Making friends with ourselves
Making friends with ourselves can be a challenging undertaking because we have been taught very quickly in life that we are lacking on this and that, and we should ain to be the best on whatever.
There are things I’ve said to myself that I would never, ever say to a friend.
I’ve pushed myself too hard by telling myself that my best wasn’t good enough and that my bad stuff is too much.
Basically, we have moments of treating ourselves like someone we didn’t even like, let alone love.
Making friendship with ourselves is alien because our culture telling us to be hard on ourselves in order to achieve more and more.
Self-aggression squeezes the mind, and aggressive, negative thoughts undermine our self-image.
The perception and prevalence of a negative self-image vs. a positive one are obvious in our culture, education, and consumerism. Self-dislike of our body and intellect is a big business.
However, The stuff we buy and consultations with will never fix the negative perception of self.
If we accept that our bodies are OK, that we have flaws and weaknesses, that we are getting older every day, or that we can be down emotionally, then, we don’t need to build a better self-image through products, services, and psychiatrists. If you feel good, buying stuff is unnecessary.
Obviously, seeking professional help can / may be indicated when the self-image becomes destructive.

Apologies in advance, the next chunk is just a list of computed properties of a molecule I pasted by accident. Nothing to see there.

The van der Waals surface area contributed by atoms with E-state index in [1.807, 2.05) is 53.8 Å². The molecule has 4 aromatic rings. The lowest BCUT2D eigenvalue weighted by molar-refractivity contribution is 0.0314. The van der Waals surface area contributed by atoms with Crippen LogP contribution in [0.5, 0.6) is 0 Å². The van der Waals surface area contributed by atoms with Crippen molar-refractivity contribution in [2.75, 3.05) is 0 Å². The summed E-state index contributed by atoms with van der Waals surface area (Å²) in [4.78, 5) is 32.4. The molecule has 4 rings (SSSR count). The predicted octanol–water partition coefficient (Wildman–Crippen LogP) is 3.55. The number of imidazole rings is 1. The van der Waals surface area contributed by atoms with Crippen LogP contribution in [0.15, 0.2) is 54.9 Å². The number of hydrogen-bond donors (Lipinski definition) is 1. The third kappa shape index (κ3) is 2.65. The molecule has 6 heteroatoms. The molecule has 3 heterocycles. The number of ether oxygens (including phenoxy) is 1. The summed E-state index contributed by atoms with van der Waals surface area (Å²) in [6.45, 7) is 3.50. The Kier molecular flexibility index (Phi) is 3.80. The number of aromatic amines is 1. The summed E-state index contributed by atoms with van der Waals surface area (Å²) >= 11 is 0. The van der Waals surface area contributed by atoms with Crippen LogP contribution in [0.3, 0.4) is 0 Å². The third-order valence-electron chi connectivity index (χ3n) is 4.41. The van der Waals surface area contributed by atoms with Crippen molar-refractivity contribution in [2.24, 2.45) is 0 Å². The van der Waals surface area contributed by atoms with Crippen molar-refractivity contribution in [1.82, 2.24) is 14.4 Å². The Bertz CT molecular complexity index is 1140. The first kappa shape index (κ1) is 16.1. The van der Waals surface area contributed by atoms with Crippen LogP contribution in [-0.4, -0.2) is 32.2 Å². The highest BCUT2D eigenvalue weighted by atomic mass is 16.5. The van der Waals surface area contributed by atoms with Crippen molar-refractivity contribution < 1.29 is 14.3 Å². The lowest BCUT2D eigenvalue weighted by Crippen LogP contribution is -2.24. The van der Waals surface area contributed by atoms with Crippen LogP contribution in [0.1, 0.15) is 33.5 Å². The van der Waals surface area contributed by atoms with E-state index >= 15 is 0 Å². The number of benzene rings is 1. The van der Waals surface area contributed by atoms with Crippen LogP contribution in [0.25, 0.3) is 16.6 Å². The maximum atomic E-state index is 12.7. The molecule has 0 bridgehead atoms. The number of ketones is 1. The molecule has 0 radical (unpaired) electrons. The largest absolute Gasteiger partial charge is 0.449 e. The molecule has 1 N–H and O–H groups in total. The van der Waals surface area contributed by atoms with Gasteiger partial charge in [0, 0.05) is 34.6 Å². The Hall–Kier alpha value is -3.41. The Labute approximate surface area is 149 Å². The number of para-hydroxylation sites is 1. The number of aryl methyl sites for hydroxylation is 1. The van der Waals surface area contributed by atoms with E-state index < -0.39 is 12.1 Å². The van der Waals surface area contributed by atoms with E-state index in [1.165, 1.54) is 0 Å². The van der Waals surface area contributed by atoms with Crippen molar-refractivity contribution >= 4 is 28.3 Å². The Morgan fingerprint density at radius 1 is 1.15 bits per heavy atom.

Why mindfulness meditation can be useful?
“Mindfulness meditation can help us in making friends with ourselves”. It’s a statement that struck me
when I first heard it, but the more I am practicing, the more profound it is relevant.
Meditation can be a part of the healing process of our self-image.
The key is not making meditation yet another way to beat up on ourselves for not being good enough.
Mindfulness meditation is learning to bring mind and body together since our wandering mind
is forced to focus on our body that is our breathing.
Being one, both become friends at least for the duration of meditation.
It is during meditation that, subconsciously, we accept what our body and mind are and do.
This acceptance is allowing becoming friends with us.
With practice, it is possible to focus, in a mindful way, on one of our negativity that is without analytic, judgmental, and decisional cognitive process.
Learn to observe one of your negative traits such as weakness. For example: “ I am observing weakness”
By doing so, you are not weak anymore, you have a perceived weakness and you observe it.
Big difference because observing it creates a mental separation between you and weakness.
You are not anymore an emotional victim of x but the pragmatic observer of it.
This is a critical step to learn so we can accept this anger then to let it go.
This mindfulness process can be applied to any negative traits and flaws and weaknesses
that all of us have or perceive to have.
This practice is part of self-compassion so important is Zen philosophy.
Again, it does not mean to be self-centered or being narcissistic. It means simply to befriend with
The journey is not easy but it is worthwhile to try. Thanks